Grandmother Toups’ Fish Couvillion

By Caroline Hatchett | Antoinette Bruno

By

Caroline Hatchett
Antoinette Bruno
Grandmother Toup’s Fish Couvillion, Crab Fat Rice, Jalapeño Vinegar, and Green Onions
Grandmother Toup’s Fish Couvillion, Crab Fat Rice, Jalapeño Vinegar, and Green Onions

“I’m full bore Cajun. My family has been in Louisiana for 300 years,” says Isaac Toups, owner of Toups’ Meatery in New Orleans and a current contender on Bravo’s “Top Chef.” In addition to the epic meat boards that give the restaurant its name, Toups specializes in the dishes he ate growing up in rural Rayne, Louisiana. One such dish is his Gulf seafood couvillion, the base of which is made of double concentrated fish stock and roux—just the way his grandmother taught him.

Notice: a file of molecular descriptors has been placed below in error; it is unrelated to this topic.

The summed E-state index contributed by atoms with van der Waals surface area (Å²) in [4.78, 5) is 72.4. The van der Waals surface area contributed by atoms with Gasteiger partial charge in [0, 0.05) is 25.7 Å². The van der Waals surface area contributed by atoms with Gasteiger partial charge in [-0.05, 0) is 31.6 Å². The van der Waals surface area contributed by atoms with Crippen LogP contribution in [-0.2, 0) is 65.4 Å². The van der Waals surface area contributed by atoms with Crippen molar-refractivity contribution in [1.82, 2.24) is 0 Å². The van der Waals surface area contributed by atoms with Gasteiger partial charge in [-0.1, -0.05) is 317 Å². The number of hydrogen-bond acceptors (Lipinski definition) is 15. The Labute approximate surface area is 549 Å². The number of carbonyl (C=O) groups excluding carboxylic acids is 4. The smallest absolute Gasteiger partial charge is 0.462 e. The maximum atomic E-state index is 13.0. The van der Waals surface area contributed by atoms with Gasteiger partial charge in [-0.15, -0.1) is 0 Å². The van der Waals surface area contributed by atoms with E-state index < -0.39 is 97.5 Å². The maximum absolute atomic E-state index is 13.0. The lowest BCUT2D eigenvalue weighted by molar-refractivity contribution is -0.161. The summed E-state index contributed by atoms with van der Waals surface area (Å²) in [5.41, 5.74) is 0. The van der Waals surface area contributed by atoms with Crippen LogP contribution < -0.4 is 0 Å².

For the couvillion, Toups makes a blonde roux, adds trinity and garlic, and then tomato purée. When the mixture is caramelized and emulsified, he adds wine and seafood stock, simmering it for an hour before poaching a mixture of shrimp and fish in the sauce. “If it doesn’t come from the Gulf, I don’t use it,” he says. Toups chefs-up the dish with crab roe fried rice, adding another layer of intense seafood flavor. But that’s as far as he strays from his grandmother’s original, a dish he serves with love, six nights a week, in New Orleans’ Mid-City.

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